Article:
Even before Evans’s replacement, Ryerson’s objection to British Wesleyan demands for a purge of members who had sympathized with the rebellion of 1837 was opening a breach that would culminate in 1840 in the dissolution of the union. Evans’s position in this critical period was never in doubt. Convinced that only the presence of “true Wesleyanism” could preserve the British connection, he attributed the Ryersons’ earlier support of the union merely to a desire to exclude British missionaries from the province. Casting his lot with the British conference, he served its churches in Hamilton and London and in 1843 became secretary of its district meeting.
In 1847 the two Methodist bodies were reunited. Evans was reluctantly convinced that otherwise British Wesleyanism had no future in Upper Canada but also that his uncompromising stand had brought his usefulness there to an end. In the following year the British conference rescued him from his predicament by appointing him – on ten days notice – general superintendent of its work in the Maritime provinces. He also served as its missionary in Halifax until 1852 and then in Charlottetown until 1854. During his term of office he organized sustentation and contingent funds, piloted bills of incorporation for chapel trusts and the local district meeting through the Nova Scotia legislature, and was instrumental in securing the formation of a semi-autonomous conference in 1855. Less happy was a three-year tenure as governor and chaplain of the Wesleyan academies at Sackville, N.B., where principal Humphrey Pickard* did not readily cede any of his previously unquestioned authority.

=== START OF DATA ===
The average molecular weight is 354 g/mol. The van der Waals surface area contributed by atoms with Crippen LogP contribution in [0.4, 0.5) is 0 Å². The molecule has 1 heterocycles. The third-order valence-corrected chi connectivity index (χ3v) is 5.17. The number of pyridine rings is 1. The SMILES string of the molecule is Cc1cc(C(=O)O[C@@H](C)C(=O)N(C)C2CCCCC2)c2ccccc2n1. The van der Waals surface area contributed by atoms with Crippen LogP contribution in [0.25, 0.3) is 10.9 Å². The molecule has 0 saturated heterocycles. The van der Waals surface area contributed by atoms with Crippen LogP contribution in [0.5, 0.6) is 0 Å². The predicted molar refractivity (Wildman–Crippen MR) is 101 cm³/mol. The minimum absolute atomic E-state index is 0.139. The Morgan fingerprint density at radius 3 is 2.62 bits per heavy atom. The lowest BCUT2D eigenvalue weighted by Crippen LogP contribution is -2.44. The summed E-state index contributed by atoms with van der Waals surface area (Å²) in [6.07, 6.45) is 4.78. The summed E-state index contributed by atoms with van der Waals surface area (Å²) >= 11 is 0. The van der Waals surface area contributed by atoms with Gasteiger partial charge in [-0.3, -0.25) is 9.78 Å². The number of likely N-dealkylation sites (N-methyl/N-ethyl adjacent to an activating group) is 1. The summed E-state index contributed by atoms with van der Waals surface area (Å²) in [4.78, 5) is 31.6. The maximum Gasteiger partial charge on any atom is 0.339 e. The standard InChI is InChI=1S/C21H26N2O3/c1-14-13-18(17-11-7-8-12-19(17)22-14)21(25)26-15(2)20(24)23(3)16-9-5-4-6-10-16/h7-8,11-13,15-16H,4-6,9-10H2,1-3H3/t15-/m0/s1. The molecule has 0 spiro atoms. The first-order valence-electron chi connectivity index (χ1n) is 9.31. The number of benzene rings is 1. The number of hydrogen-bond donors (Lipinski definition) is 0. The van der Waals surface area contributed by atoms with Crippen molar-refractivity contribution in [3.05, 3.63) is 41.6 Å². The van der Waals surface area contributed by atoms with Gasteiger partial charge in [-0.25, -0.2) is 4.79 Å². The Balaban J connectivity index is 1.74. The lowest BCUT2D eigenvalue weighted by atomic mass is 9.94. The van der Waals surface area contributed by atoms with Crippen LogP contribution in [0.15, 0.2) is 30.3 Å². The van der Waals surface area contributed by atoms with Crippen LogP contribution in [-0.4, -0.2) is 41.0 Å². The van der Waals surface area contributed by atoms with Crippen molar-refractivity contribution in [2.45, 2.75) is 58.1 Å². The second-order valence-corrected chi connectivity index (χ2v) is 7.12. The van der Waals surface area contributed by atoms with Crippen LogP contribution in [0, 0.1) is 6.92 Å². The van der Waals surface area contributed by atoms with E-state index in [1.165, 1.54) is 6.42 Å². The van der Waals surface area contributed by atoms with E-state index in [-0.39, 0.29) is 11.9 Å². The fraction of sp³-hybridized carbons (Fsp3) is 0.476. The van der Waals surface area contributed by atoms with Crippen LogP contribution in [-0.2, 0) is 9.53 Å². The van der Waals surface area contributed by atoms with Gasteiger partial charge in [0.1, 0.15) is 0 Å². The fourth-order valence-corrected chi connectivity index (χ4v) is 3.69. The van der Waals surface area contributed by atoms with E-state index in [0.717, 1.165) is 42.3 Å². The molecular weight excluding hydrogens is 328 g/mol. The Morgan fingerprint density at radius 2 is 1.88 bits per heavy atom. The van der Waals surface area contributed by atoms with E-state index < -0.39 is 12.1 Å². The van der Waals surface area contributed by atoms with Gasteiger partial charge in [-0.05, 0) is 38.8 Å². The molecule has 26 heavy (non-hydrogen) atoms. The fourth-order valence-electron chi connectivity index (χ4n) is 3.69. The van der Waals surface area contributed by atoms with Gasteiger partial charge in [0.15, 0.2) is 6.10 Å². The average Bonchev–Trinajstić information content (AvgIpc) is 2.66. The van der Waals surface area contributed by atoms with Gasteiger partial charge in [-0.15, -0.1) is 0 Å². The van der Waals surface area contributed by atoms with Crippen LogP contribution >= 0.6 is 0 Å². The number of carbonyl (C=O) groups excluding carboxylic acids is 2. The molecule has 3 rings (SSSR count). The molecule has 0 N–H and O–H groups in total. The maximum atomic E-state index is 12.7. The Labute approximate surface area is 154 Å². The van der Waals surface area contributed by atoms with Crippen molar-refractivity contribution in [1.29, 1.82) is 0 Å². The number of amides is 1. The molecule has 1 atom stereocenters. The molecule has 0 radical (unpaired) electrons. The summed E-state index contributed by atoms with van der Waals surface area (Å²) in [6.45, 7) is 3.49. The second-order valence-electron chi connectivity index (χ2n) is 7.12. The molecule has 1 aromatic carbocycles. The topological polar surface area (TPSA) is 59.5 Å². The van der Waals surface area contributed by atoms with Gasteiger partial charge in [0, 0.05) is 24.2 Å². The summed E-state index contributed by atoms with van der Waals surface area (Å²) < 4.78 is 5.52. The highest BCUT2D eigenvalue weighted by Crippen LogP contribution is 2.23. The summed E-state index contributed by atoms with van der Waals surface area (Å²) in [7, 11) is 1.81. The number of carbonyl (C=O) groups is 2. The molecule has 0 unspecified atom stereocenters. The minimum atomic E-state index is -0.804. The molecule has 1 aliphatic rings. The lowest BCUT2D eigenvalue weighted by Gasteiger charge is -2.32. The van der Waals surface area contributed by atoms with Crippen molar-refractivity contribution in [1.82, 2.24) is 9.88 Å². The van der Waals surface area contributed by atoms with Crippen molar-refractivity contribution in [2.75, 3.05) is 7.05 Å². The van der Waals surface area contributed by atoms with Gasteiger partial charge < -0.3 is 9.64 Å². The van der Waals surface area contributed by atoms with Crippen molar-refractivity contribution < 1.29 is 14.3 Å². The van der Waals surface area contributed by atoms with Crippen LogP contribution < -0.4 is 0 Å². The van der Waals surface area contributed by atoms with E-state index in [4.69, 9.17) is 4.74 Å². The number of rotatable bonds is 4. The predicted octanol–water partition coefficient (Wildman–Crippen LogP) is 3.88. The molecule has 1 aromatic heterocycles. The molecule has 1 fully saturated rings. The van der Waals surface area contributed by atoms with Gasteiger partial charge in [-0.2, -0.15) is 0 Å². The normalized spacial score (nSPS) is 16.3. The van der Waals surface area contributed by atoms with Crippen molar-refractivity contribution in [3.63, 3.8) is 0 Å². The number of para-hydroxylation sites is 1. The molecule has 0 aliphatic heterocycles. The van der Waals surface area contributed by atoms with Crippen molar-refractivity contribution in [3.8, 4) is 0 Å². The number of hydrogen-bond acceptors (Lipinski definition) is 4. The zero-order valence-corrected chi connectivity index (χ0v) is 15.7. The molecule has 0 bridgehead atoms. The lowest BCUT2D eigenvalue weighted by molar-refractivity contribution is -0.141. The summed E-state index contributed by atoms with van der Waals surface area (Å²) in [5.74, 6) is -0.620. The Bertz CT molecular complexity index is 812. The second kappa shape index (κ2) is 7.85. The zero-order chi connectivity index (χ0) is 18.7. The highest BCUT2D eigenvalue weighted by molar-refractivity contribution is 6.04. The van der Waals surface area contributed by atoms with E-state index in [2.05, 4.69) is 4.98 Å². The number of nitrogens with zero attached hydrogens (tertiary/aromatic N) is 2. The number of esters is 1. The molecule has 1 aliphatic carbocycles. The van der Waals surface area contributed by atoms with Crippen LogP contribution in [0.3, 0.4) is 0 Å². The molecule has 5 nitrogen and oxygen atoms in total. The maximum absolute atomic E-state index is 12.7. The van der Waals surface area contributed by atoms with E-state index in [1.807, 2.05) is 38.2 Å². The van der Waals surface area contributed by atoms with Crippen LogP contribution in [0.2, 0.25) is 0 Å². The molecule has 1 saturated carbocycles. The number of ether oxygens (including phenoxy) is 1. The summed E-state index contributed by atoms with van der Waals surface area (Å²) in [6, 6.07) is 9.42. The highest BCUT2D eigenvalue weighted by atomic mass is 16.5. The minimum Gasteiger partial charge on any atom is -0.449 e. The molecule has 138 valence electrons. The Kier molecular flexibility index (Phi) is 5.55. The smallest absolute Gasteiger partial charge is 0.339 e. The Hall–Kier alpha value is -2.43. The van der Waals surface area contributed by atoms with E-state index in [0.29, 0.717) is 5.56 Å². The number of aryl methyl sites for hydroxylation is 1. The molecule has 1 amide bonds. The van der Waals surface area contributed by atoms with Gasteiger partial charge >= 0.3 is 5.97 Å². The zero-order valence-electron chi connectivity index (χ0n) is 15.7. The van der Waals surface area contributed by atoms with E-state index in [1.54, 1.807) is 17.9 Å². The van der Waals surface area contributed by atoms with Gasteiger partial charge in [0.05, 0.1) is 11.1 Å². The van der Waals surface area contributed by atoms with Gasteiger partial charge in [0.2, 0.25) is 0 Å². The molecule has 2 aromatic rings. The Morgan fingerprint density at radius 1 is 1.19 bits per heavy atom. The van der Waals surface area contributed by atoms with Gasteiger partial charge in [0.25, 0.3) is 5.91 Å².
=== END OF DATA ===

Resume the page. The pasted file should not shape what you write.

In 1857, with old wounds healed, Evans applied for a Canadian posting. If he hoped for a measure of relaxation, he was quickly disappointed. After a year in Kingston he was chosen to lead a party of four Methodist ministers, including Edward White*, to the Pacific coast, where the gold-rush had resulted in a sudden influx of population. On 10 Feb. 1859 he reached Victoria, which was to be his headquarters. The next month he led the party on a gruelling canoe trip up the Fraser River to Yale and back. In 1862 and 1863 he visited the new mining areas in the Cariboo, but a broken arm suffered in November 1864 brought his ambitious program of travel to an end. From 1866 to 1868 he served the less strenuous Nanaimo circuit, returning then to Ontario for pastorates at Hamilton and Yorkville (Toronto). From 1872 to 1875 he was in charge of the Mount Elgin Industrial Institution for Indian students at Muncey, finally settling in London, where for the next 14 years he was secretary of the Western Ontario Bible Society.